Chandni Chowk to Tottenham

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I was 11 years old when I started playing football and I cannot imagine my life without it. Despite my love for the game, my football journey has not always been full of rainbows and sunshine. It was, however, completely worth it and I am here today to tell you about this love story.

I was never into sports, just like the majority of the girls reading this blog right now because girls are not supposed to be athletes, right? I first got interested in football when I saw my elder brother play football with his friends. I expressed my ardent desire to play football with him and his friends and was told that “football is not for girls!” When I went to my parents, crying, they told me to “just forget about it”.

When I received no support from my family, I decided to take matters into my own hands. My school did not have a girls football team so I had to convince the principal, the football coach, and other girls to make one. After I did all this convincing and jumped through a million other hoops, my school became the first school in India to have their own girls’ football team(Joseph Solomon). I was, however, still not satisfied and decided to join a boys’ academy to improve my game. To do this, I had to convince my parents that football is my passion and that unlike millions of other girls who are cruelly prevented from pursuing their dreams, I did not want to fall prey to arbitrary gender roles.

We girls are expected to be quiet, well-mannered and elegant. Society expects us to forgo athleticism, aggression, or competitiveness. Defying the norms and doing something that goes completely against societal expectations makes things more difficult and complicated than they need to be.

Convincing my parents was only the first step in what turned out to be a long struggle. Being the only girl in the academy came with a lot of challenges. I had to train intensively to reach upto the level. I ran uphill thrice a week and did heavy physical training in order to develop my muscles(Indranath Mukherjee). My hard work paid off, and in the following years I got the opportunity to represent Delhi Under 14, 16 and 19 teams(Adit Ganguly).

In 2008, my dream came true when I got a call to play for the Indian national team. Sadly, the celebrations and jubilation proved to be short-lived. I was denied the right to represent the Indian national team due to my dual-citizenship and despite all the appeals and arguments that I made, I was unable to prove that “I was loyal to the Indian team”. Heartbroken, I moved to England to pursue my masters. Sometimes, regardless of your dedication, things do not work out and you have to just move-on.(Indranath Mukherjee)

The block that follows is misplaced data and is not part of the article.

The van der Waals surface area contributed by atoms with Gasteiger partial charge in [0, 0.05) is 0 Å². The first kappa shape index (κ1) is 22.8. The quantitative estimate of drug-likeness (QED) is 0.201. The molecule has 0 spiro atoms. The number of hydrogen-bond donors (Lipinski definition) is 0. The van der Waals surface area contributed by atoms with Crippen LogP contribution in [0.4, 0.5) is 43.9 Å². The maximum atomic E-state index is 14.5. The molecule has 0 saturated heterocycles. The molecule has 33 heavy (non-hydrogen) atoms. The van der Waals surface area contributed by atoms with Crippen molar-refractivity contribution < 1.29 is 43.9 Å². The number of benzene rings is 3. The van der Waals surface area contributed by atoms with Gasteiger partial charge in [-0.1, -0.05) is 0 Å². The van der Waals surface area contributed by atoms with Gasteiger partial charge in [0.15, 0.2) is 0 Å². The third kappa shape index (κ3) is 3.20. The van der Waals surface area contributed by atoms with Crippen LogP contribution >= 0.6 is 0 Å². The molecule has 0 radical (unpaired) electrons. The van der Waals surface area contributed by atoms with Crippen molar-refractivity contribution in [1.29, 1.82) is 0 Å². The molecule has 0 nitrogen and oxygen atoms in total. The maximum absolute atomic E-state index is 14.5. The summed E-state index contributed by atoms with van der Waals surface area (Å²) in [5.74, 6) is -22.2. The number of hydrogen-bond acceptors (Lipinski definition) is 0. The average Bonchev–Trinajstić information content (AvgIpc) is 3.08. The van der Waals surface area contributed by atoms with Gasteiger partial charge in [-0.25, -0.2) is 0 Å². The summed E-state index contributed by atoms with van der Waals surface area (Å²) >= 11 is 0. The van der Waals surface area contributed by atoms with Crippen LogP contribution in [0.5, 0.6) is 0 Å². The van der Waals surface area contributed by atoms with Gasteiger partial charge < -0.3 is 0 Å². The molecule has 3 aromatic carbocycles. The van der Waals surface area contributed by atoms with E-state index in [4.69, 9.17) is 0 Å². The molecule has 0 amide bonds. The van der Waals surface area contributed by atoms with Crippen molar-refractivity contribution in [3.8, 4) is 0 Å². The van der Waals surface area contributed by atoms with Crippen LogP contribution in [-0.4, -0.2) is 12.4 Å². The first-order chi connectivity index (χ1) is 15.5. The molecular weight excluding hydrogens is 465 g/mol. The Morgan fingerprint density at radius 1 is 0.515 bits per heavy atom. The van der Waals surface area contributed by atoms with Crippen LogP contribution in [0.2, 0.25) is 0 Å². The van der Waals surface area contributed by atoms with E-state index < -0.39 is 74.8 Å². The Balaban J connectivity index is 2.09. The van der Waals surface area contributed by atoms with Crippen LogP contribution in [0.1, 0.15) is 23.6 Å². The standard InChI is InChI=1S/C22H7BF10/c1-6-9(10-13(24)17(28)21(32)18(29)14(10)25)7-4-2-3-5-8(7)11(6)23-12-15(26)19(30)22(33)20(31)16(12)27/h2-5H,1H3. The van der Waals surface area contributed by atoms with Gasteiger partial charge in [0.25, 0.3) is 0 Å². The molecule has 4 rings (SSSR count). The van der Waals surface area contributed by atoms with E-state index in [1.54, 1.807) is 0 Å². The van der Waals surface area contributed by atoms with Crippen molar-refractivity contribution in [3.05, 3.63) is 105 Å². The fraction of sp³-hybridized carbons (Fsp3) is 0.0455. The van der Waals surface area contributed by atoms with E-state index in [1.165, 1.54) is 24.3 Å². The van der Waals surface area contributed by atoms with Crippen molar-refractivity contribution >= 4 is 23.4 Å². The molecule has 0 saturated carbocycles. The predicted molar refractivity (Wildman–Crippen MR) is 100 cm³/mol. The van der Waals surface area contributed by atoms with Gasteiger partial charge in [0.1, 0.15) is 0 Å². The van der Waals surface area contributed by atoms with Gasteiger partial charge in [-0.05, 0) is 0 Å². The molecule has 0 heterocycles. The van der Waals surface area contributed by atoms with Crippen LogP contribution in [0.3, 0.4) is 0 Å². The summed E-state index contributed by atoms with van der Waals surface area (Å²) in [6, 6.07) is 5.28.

I did not let the many setbacks discourage me and so I kept up with practices and training with my university team while I worked on my masters. The academy where I practiced did not have a single graduate male player or someone who was in college and on the other hand the entire female team was either a graduate or still in college(Adit Ganguly). I trained really hard and gave my best in all the open trials I went to. Boys did not have open trials, they had scouts coming over to watch them play. I got the chance to play for Tottenham Hotspur Ladies after an amazing trial with them. I was playing for one of the top clubs in England and after that there was no looking back. I was living my dream, doing something that I always wanted to.

During my time at Tottenham, I had to work as a Marketing Executive in a local company to earn a living wage because the compensation I received for football was not enough to make ends meet(Indranath Mukherjee). At the end of the day, however, the immense joy that this game provides me makes all my struggles absolutely worth it.

The opportunity to play football at the highest level has been a pleasure. I hope that my struggles can light a spark that can ignite the fire of inspiration in anyone who has ever been subjected to discrimination on the basis of their sex or has been dragged down and shunned. It is a travesty that many young girls never get to experience the joys of playing a sport because of societal pressures. I believe that my coming across football and sticking by for long enough to overcome the discrimination was certainly a blessing.

We are striving and our efforts most certainly will not go in vain. The world is evolving and things are changing. Indian Women’s Football team ranks fifty-seventh in the FIFA rankings, over a 100 places better than the men’s team and I am sure this will inspire more women to overcome sexism and gender stereotypes to realise their dreams. I wish to go back one day to where it all started and return the favour that I owe to my country. I hope by the time I am back my spark has started a fire.

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Chandni Chowk to Tottenham. (2019, Jul 23). Retrieved from

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